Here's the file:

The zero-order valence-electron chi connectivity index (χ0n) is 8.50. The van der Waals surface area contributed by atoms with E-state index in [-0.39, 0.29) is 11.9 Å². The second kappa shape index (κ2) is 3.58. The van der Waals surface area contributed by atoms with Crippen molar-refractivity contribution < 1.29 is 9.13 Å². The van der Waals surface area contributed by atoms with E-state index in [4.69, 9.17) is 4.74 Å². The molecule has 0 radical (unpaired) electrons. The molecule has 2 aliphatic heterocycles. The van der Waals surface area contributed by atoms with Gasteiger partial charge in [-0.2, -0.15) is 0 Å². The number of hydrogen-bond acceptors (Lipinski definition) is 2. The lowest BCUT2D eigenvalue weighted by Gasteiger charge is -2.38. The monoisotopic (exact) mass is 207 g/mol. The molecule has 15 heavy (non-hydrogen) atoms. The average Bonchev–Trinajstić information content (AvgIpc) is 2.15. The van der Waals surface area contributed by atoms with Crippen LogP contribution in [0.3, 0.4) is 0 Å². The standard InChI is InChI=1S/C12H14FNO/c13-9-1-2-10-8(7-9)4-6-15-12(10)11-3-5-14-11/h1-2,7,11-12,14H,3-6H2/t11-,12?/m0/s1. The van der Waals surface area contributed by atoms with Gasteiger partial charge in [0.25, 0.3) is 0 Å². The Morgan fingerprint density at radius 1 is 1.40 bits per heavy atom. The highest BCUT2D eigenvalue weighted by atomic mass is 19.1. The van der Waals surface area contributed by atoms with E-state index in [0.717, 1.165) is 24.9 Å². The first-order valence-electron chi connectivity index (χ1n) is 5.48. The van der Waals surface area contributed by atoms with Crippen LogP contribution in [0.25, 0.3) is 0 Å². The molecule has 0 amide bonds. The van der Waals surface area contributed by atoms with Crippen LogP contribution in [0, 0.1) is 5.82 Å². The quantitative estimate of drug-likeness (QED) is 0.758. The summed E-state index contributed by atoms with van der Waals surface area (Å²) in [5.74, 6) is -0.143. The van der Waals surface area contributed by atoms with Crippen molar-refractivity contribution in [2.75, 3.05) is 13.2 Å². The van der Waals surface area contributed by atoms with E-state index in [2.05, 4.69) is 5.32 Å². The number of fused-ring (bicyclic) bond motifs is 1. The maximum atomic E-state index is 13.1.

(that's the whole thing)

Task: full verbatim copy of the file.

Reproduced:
The zero-order valence-electron chi connectivity index (χ0n) is 8.50. The van der Waals surface area contributed by atoms with E-state index in [-0.39, 0.29) is 11.9 Å². The second kappa shape index (κ2) is 3.58. The van der Waals surface area contributed by atoms with Crippen molar-refractivity contribution < 1.29 is 9.13 Å². The van der Waals surface area contributed by atoms with E-state index in [4.69, 9.17) is 4.74 Å². The molecule has 0 radical (unpaired) electrons. The molecule has 2 aliphatic heterocycles. The van der Waals surface area contributed by atoms with Gasteiger partial charge in [-0.2, -0.15) is 0 Å². The number of hydrogen-bond acceptors (Lipinski definition) is 2. The lowest BCUT2D eigenvalue weighted by Gasteiger charge is -2.38. The monoisotopic (exact) mass is 207 g/mol. The molecule has 15 heavy (non-hydrogen) atoms. The average Bonchev–Trinajstić information content (AvgIpc) is 2.15. The van der Waals surface area contributed by atoms with Crippen LogP contribution in [0.3, 0.4) is 0 Å². The standard InChI is InChI=1S/C12H14FNO/c13-9-1-2-10-8(7-9)4-6-15-12(10)11-3-5-14-11/h1-2,7,11-12,14H,3-6H2/t11-,12?/m0/s1. The van der Waals surface area contributed by atoms with Gasteiger partial charge in [0.25, 0.3) is 0 Å². The Morgan fingerprint density at radius 1 is 1.40 bits per heavy atom. The highest BCUT2D eigenvalue weighted by atomic mass is 19.1. The van der Waals surface area contributed by atoms with E-state index in [0.717, 1.165) is 24.9 Å². The first-order valence-electron chi connectivity index (χ1n) is 5.48. The van der Waals surface area contributed by atoms with Crippen LogP contribution in [0.25, 0.3) is 0 Å². The molecule has 0 amide bonds. The van der Waals surface area contributed by atoms with Crippen LogP contribution in [0, 0.1) is 5.82 Å². The quantitative estimate of drug-likeness (QED) is 0.758. The summed E-state index contributed by atoms with van der Waals surface area (Å²) in [5.74, 6) is -0.143. The van der Waals surface area contributed by atoms with Crippen molar-refractivity contribution in [2.75, 3.05) is 13.2 Å². The van der Waals surface area contributed by atoms with E-state index in [2.05, 4.69) is 5.32 Å². The number of fused-ring (bicyclic) bond motifs is 1. The maximum atomic E-state index is 13.1.